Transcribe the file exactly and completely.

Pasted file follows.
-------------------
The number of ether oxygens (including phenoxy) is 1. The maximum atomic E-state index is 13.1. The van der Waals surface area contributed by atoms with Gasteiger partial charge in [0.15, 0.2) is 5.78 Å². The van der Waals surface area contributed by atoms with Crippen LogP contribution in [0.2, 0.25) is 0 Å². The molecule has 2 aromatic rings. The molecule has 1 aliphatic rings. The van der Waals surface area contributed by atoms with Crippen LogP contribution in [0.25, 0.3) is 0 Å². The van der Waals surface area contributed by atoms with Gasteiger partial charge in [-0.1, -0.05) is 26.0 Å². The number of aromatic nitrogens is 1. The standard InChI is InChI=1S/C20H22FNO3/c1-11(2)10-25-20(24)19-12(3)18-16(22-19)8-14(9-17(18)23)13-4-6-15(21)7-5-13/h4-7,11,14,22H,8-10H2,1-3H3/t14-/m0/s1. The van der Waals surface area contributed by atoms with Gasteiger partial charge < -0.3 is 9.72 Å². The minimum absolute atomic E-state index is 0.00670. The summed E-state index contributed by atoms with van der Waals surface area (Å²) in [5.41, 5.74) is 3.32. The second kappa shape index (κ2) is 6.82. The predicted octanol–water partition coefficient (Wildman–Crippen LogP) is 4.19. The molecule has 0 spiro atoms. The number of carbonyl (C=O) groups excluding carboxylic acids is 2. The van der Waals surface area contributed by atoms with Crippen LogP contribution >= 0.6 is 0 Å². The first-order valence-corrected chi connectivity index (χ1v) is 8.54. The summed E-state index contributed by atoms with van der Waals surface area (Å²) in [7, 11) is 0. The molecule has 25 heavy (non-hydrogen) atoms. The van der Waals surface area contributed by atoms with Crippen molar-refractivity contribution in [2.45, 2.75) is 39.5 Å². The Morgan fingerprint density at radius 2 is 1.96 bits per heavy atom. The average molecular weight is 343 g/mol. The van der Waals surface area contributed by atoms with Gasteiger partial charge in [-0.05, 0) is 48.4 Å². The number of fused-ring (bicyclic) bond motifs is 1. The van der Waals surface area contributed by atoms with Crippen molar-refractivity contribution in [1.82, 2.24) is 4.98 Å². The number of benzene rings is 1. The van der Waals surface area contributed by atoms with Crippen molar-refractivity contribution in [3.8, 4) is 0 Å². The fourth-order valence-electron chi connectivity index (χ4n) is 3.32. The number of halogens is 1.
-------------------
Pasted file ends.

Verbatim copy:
The number of ether oxygens (including phenoxy) is 1. The maximum atomic E-state index is 13.1. The van der Waals surface area contributed by atoms with Gasteiger partial charge in [0.15, 0.2) is 5.78 Å². The van der Waals surface area contributed by atoms with Crippen LogP contribution in [0.2, 0.25) is 0 Å². The molecule has 2 aromatic rings. The molecule has 1 aliphatic rings. The van der Waals surface area contributed by atoms with Crippen LogP contribution in [0.25, 0.3) is 0 Å². The van der Waals surface area contributed by atoms with Gasteiger partial charge in [-0.1, -0.05) is 26.0 Å². The number of aromatic nitrogens is 1. The standard InChI is InChI=1S/C20H22FNO3/c1-11(2)10-25-20(24)19-12(3)18-16(22-19)8-14(9-17(18)23)13-4-6-15(21)7-5-13/h4-7,11,14,22H,8-10H2,1-3H3/t14-/m0/s1. The van der Waals surface area contributed by atoms with Gasteiger partial charge < -0.3 is 9.72 Å². The minimum absolute atomic E-state index is 0.00670. The summed E-state index contributed by atoms with van der Waals surface area (Å²) in [5.41, 5.74) is 3.32. The second kappa shape index (κ2) is 6.82. The predicted octanol–water partition coefficient (Wildman–Crippen LogP) is 4.19. The molecule has 0 spiro atoms. The number of carbonyl (C=O) groups excluding carboxylic acids is 2. The van der Waals surface area contributed by atoms with Crippen LogP contribution >= 0.6 is 0 Å². The first-order valence-corrected chi connectivity index (χ1v) is 8.54. The summed E-state index contributed by atoms with van der Waals surface area (Å²) in [7, 11) is 0. The molecule has 25 heavy (non-hydrogen) atoms. The van der Waals surface area contributed by atoms with Crippen molar-refractivity contribution in [2.45, 2.75) is 39.5 Å². The Morgan fingerprint density at radius 2 is 1.96 bits per heavy atom. The average molecular weight is 343 g/mol. The van der Waals surface area contributed by atoms with Gasteiger partial charge in [-0.05, 0) is 48.4 Å². The number of fused-ring (bicyclic) bond motifs is 1. The van der Waals surface area contributed by atoms with Crippen molar-refractivity contribution in [1.82, 2.24) is 4.98 Å². The number of benzene rings is 1. The van der Waals surface area contributed by atoms with Crippen molar-refractivity contribution in [3.8, 4) is 0 Å². The fourth-order valence-electron chi connectivity index (χ4n) is 3.32. The number of halogens is 1.